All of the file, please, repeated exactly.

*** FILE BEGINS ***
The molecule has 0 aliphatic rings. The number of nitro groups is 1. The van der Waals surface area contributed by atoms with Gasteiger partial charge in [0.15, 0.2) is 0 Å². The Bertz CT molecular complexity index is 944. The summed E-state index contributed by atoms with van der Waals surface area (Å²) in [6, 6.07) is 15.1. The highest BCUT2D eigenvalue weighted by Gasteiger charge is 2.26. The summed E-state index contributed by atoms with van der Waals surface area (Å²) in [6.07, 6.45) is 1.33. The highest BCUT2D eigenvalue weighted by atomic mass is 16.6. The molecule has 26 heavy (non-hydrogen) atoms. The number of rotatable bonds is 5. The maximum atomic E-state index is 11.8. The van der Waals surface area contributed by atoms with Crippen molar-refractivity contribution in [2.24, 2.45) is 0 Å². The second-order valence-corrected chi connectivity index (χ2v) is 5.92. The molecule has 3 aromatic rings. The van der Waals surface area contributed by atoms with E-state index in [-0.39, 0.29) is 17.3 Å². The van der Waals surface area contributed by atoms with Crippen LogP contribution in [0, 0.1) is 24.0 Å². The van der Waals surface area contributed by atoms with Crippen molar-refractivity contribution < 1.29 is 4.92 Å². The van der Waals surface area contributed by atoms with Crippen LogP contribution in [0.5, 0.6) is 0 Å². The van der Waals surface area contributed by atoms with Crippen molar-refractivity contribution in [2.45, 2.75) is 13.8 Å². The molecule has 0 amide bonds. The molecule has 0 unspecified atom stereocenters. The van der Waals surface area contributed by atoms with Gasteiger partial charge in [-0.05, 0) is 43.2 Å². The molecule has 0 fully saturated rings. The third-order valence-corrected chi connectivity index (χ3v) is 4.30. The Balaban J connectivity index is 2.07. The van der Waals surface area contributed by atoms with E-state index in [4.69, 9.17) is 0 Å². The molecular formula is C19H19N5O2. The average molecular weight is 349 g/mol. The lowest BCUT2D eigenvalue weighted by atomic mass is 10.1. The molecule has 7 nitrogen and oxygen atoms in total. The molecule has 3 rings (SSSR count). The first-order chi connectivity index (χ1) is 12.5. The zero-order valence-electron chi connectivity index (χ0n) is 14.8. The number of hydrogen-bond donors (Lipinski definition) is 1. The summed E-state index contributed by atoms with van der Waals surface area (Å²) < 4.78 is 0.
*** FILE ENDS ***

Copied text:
The molecule has 0 aliphatic rings. The number of nitro groups is 1. The van der Waals surface area contributed by atoms with Gasteiger partial charge in [0.15, 0.2) is 0 Å². The Bertz CT molecular complexity index is 944. The summed E-state index contributed by atoms with van der Waals surface area (Å²) in [6, 6.07) is 15.1. The highest BCUT2D eigenvalue weighted by Gasteiger charge is 2.26. The summed E-state index contributed by atoms with van der Waals surface area (Å²) in [6.07, 6.45) is 1.33. The highest BCUT2D eigenvalue weighted by atomic mass is 16.6. The molecule has 26 heavy (non-hydrogen) atoms. The number of rotatable bonds is 5. The maximum atomic E-state index is 11.8. The van der Waals surface area contributed by atoms with Crippen molar-refractivity contribution in [2.24, 2.45) is 0 Å². The second-order valence-corrected chi connectivity index (χ2v) is 5.92. The molecule has 3 aromatic rings. The van der Waals surface area contributed by atoms with E-state index in [-0.39, 0.29) is 17.3 Å². The van der Waals surface area contributed by atoms with Crippen LogP contribution in [0, 0.1) is 24.0 Å². The van der Waals surface area contributed by atoms with Crippen molar-refractivity contribution < 1.29 is 4.92 Å². The van der Waals surface area contributed by atoms with Crippen LogP contribution in [0.5, 0.6) is 0 Å². The van der Waals surface area contributed by atoms with Crippen molar-refractivity contribution in [2.45, 2.75) is 13.8 Å². The molecule has 0 amide bonds. The molecule has 0 unspecified atom stereocenters. The van der Waals surface area contributed by atoms with Gasteiger partial charge in [-0.05, 0) is 43.2 Å². The molecule has 0 fully saturated rings. The third-order valence-corrected chi connectivity index (χ3v) is 4.30. The Balaban J connectivity index is 2.07. The van der Waals surface area contributed by atoms with E-state index in [4.69, 9.17) is 0 Å². The molecular formula is C19H19N5O2. The average molecular weight is 349 g/mol. The lowest BCUT2D eigenvalue weighted by atomic mass is 10.1. The molecule has 7 nitrogen and oxygen atoms in total. The molecule has 3 rings (SSSR count). The first-order chi connectivity index (χ1) is 12.5. The zero-order valence-electron chi connectivity index (χ0n) is 14.8. The number of hydrogen-bond donors (Lipinski definition) is 1. The summed E-state index contributed by atoms with van der Waals surface area (Å²) < 4.78 is 0.